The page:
SEOUL, March 27 (Yonhap) — South Korean stocks are likely to fluctuate in a tight range next week, as optimism for an economic rebound may be balanced against global uncertainties over a potential U.S. tax hike and Chinese fiscal tapering, analysts said Saturday.

The benchmark Korea Composite Stock Price Index (KOSPI) closed at 3,041.01 points Friday, almost unchanged from 3,039.53 a week ago.

Stocks traded choppy this week, hovering around the 3,000-point threshold, as investor sentiment was swayed by concerns over the spreading new coronavirus outbreaks in Europe amid hopes for a quick economic recovery.

The KOSPI retreated for five consecutive sessions until Wednesday, particularly as a strong lockdown in Europe decreased investor sentiment for risks.

But the key stock index rebounded in the last two sessions, as expanding vaccination plans at home and abroad increased optimism of better earnings for local companies.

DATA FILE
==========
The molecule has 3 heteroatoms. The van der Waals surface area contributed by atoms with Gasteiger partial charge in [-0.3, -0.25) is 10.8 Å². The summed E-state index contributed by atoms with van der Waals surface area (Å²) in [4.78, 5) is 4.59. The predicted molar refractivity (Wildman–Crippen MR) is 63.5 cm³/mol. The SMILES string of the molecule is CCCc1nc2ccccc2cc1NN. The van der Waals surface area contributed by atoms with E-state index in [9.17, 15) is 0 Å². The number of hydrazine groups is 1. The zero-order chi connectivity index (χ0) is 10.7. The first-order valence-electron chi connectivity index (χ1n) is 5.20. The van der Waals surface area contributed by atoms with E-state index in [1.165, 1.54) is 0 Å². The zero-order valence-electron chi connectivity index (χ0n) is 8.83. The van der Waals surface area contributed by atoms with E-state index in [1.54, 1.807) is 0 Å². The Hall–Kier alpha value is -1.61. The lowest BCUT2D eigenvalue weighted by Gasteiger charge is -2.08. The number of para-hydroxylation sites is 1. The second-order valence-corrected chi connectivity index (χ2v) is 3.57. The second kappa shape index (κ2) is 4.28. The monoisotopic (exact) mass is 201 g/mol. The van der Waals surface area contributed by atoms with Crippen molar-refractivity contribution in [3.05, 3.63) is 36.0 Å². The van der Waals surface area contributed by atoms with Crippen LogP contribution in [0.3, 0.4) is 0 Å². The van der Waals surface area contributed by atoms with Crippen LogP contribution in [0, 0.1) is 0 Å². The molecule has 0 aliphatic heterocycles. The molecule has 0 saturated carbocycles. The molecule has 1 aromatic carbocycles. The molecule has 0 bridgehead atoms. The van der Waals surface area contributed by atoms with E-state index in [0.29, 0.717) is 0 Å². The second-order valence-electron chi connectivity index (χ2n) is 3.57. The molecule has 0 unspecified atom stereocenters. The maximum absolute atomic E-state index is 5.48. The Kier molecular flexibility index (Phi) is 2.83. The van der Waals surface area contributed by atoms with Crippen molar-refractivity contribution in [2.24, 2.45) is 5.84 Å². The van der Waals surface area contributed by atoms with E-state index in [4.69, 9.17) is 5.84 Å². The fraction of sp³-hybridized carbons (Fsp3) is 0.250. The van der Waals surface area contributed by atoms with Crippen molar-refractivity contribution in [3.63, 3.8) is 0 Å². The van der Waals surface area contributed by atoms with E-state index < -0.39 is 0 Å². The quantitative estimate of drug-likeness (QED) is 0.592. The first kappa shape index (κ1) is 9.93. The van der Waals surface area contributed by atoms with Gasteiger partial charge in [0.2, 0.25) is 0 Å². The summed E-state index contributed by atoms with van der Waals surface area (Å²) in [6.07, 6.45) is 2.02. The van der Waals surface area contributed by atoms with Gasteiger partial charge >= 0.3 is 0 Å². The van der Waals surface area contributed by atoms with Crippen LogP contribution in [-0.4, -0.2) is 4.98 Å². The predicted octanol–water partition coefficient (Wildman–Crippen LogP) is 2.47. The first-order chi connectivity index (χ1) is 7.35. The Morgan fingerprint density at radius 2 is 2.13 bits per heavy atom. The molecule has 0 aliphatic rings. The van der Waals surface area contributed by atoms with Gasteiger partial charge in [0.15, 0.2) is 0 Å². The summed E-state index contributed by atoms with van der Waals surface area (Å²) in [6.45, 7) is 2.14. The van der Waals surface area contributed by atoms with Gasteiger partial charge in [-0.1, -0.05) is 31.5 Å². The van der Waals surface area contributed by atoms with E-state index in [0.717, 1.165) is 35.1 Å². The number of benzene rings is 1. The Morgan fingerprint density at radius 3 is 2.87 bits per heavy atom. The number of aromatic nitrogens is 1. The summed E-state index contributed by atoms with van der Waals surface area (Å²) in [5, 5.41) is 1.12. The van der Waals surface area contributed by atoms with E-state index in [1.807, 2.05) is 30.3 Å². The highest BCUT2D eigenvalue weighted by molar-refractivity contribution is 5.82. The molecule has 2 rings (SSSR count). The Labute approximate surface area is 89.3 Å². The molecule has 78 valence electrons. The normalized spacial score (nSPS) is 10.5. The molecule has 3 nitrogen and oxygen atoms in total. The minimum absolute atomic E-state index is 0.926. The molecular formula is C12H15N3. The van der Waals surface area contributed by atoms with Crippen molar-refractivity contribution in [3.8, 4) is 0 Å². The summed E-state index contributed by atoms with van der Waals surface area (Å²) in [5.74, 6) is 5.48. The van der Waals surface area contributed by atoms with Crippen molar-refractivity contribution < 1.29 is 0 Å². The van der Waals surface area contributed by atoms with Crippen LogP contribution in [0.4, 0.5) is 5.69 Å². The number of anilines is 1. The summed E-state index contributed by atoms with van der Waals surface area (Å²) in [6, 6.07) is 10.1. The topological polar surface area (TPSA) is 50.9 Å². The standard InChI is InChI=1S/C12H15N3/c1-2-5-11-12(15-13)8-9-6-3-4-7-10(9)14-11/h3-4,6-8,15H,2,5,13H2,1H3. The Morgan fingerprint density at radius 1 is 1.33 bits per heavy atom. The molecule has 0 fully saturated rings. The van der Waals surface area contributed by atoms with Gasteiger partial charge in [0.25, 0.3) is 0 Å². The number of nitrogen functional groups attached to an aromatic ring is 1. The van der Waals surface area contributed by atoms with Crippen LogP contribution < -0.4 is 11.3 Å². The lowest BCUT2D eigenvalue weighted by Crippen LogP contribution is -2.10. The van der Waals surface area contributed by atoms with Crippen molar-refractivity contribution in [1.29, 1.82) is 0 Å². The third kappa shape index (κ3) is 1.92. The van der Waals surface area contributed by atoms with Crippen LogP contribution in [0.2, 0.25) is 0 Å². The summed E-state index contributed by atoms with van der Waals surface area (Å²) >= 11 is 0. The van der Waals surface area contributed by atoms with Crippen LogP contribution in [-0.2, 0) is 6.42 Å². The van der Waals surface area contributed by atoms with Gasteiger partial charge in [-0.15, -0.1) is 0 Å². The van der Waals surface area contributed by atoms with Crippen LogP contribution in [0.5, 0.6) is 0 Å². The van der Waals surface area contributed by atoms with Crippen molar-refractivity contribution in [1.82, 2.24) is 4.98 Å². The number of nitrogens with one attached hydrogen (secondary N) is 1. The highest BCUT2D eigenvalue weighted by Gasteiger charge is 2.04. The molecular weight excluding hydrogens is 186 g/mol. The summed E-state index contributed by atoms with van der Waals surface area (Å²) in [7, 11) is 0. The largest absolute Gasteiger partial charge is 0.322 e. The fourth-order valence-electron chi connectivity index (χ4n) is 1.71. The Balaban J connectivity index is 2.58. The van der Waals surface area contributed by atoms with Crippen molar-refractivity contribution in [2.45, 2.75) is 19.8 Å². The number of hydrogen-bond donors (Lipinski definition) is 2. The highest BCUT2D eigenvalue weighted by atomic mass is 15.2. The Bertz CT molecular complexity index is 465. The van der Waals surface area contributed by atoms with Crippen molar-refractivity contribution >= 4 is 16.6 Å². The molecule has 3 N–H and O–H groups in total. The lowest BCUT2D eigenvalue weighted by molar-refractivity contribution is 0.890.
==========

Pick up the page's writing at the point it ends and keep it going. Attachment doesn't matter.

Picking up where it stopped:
Electronic signboards at a Hana Bank dealing room in Seoul show the benchmark Korea Composite Stock Price Index (KOSPI) closed at 3,041.01 on March 26, 2021, up 32.68 points, or 1.09 percent, from the previous session’s close. (Yonhap)

Local stocks are also expected to trade in a tighter band next week due to rising global uncertainties, analysts said.

They said local stocks would fluctuate as the U.S. indicated a potential tax increase, with China indicating possibilities that quicker-than-expected recovery from the pandemic could accelerate the tapering of its COVID-19 monetary policies.

“Ironically, the stock markets seem to be hailing bad news, such as resurgence in the COVID-19 outbreaks and the Sino-American political tensions, because they want the governments to step in to help,” NH Investment & Securities analyst Kim Young-hwan said.

Last week, foreigners sold a net 1.29 trillion won (US$ 1.14 billion) worth of stocks on the main bourse, while individuals bought 2.25 trillion won. Institutions offloaded a net 1.01 trillion won during the cited period.